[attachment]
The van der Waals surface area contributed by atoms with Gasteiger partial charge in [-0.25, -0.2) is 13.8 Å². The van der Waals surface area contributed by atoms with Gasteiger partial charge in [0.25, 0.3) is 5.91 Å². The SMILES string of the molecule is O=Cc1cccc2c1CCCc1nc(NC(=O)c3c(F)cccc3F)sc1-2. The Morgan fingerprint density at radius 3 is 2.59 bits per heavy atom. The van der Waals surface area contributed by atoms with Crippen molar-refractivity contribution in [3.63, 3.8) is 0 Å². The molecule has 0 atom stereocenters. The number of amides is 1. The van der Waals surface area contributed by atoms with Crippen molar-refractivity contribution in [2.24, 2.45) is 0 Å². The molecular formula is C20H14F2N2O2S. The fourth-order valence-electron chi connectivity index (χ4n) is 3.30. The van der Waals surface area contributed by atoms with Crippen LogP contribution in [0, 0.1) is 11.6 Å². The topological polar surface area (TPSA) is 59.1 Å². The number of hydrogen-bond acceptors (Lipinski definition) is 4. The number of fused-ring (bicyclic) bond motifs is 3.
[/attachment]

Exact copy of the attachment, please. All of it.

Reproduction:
The van der Waals surface area contributed by atoms with Gasteiger partial charge in [-0.25, -0.2) is 13.8 Å². The van der Waals surface area contributed by atoms with Gasteiger partial charge in [0.25, 0.3) is 5.91 Å². The SMILES string of the molecule is O=Cc1cccc2c1CCCc1nc(NC(=O)c3c(F)cccc3F)sc1-2. The Morgan fingerprint density at radius 3 is 2.59 bits per heavy atom. The van der Waals surface area contributed by atoms with Crippen molar-refractivity contribution in [3.63, 3.8) is 0 Å². The molecule has 0 atom stereocenters. The number of amides is 1. The van der Waals surface area contributed by atoms with Crippen molar-refractivity contribution in [2.24, 2.45) is 0 Å². The molecular formula is C20H14F2N2O2S. The fourth-order valence-electron chi connectivity index (χ4n) is 3.30. The van der Waals surface area contributed by atoms with Crippen LogP contribution in [0, 0.1) is 11.6 Å². The topological polar surface area (TPSA) is 59.1 Å². The number of hydrogen-bond acceptors (Lipinski definition) is 4. The number of fused-ring (bicyclic) bond motifs is 3.